Overexpression or mutation of the 1-synuclein protein causes familial Parkinson's Disease (PD). Recent studies in yeasts and nematodes have suggested that the primary cause of 1-synuclein toxicity is a deficit in the endoplasmic reticulum (ER)-to-Golgi transport step of the secretory pathway. Our lab has documented the first evidence that 1- synuclein is in fact a potent inhibitor of mammalian ER-to-Golgi transport. Furthermore, our experiments indicate that 1-synuclein acts directly to inhibit ER-to-Golgi machinery prior to the onset of cellular stress responses or accumulation of large protein aggregates. I propose to use this fellowship support to elucidate the precise mechanism by which 1-synuclein does this with the following specific aims: (1) Identify the precise step(s) in ER-to-Golgi transport inhibited by 1-synuclein. A series of high resolution in vitro assays that reconstitute key subreactions in ER- to-Golgi transport will be employed. (2) Determine the specific molecular interactions between 1-synuclein and the transport machinery that disrupt ER-to-Golgi transport. We will elucidate the in vitro and in vivo binding interactions between 1-synuclein and the ER-to-Golgi transport machinery and determine how this binding affects the machineries'macromolecular structures and activities. (3) Extend findings to dopaminergic neuroendocrine cells. I will validate my findings using dopaminergic neuroendocrine cells-a cellular model for the cells killed in PD. Our lab has already developed and fully established the required in vitro assays, which have been used productively for years to study the ER/Golgi transport machinery. I now hope to have the opportunity, at this watershed moment in PD research, to apply our unique expertise and technology to elucidate exactly how 1-synuclein perturbs this fundamental subcellular system, ultimately leading to neurodegeneration and PD.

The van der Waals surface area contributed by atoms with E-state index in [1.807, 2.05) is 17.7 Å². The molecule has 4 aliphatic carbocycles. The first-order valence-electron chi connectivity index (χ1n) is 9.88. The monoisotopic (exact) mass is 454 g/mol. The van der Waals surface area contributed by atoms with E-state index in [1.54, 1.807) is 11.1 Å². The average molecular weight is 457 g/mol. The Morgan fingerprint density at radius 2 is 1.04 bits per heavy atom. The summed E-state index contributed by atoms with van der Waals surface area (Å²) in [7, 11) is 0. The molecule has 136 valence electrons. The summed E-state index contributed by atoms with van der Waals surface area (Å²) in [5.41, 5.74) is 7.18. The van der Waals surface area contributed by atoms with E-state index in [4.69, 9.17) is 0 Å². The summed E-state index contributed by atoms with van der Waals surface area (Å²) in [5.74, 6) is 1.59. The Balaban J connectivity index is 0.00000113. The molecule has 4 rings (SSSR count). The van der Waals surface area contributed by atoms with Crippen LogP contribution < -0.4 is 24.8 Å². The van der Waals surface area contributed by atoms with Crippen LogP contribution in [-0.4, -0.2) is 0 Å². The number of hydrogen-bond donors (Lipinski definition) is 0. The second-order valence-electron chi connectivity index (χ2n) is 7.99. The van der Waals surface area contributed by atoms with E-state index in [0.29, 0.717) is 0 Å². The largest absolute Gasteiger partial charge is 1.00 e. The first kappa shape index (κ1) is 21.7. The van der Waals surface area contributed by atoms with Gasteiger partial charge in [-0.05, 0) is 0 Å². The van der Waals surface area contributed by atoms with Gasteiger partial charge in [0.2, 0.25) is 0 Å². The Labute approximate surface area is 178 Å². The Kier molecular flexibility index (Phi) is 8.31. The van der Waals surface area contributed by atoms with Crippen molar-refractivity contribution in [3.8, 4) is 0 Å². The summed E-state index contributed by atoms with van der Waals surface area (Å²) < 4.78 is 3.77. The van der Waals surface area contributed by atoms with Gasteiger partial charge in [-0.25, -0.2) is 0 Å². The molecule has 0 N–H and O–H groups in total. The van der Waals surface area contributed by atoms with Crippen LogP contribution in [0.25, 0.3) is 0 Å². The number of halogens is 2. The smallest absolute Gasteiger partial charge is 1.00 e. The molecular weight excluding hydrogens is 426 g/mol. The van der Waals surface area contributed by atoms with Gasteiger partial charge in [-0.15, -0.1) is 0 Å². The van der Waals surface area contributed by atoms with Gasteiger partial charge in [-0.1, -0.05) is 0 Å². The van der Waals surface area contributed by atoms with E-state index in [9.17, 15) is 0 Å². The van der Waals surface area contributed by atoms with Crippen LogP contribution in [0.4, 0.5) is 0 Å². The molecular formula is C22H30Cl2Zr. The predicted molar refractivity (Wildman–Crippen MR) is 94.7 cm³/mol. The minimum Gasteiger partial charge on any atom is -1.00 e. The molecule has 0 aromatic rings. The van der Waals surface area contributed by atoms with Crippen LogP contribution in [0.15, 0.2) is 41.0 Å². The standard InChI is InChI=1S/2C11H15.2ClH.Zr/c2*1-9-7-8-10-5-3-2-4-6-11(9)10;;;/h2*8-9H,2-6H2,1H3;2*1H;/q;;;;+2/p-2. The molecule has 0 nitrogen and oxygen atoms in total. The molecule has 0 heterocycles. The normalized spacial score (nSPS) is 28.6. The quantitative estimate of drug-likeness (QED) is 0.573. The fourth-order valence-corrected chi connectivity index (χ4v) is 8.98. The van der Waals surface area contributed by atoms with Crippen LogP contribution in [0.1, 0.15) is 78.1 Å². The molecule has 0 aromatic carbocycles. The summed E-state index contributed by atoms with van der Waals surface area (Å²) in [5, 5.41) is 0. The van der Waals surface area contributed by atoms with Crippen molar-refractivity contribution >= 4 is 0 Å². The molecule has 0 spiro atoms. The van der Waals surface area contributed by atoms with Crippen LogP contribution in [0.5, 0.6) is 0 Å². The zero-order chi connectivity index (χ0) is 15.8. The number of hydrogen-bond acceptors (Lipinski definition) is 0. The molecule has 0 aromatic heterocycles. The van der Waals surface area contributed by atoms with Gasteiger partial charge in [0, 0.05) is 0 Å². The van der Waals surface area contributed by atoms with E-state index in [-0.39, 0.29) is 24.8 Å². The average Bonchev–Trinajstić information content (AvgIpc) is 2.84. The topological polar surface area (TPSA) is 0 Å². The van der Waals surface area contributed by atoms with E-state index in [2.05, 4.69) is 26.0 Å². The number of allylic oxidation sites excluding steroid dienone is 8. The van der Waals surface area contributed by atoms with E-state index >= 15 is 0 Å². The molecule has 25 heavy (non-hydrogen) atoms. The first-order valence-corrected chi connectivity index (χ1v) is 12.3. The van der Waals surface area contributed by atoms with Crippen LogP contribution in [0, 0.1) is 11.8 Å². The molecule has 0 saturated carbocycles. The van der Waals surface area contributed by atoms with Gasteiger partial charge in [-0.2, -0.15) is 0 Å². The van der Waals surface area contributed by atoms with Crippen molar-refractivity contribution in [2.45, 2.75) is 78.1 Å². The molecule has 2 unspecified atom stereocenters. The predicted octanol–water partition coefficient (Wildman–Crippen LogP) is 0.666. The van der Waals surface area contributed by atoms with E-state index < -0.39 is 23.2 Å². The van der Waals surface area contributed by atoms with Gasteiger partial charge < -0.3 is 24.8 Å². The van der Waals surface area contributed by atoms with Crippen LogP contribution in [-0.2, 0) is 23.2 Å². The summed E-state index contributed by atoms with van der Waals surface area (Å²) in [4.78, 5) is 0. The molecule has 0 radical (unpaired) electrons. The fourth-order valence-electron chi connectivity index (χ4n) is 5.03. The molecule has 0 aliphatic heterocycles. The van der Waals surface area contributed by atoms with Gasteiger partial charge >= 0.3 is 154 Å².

Overexpression or mutation of the 1-synuclein protein in humans leads to the selective death of dopamine-producing neurons, the manifested pathology of PD. New therapies to mitigate PD would require research to pinpoint the harmful action(s) of the 1-synuclein protein on a specific subcellular pathway(s). This research will identify how 1- synuclein affects subcellular transport mechanisms, providing new and unanticipated avenues for therapeutic intervention or prevention.
|Helm, Jared R; Bentley, Marvin; Thorsen, Kevin D et al. (2014) Apoptosis-linked gene-2 (ALG-2)/Sec31 interactions regulate endoplasmic reticulum (ER)-to-Golgi transport: a potential effector pathway for luminal calcium. J Biol Chem 289:23609-28|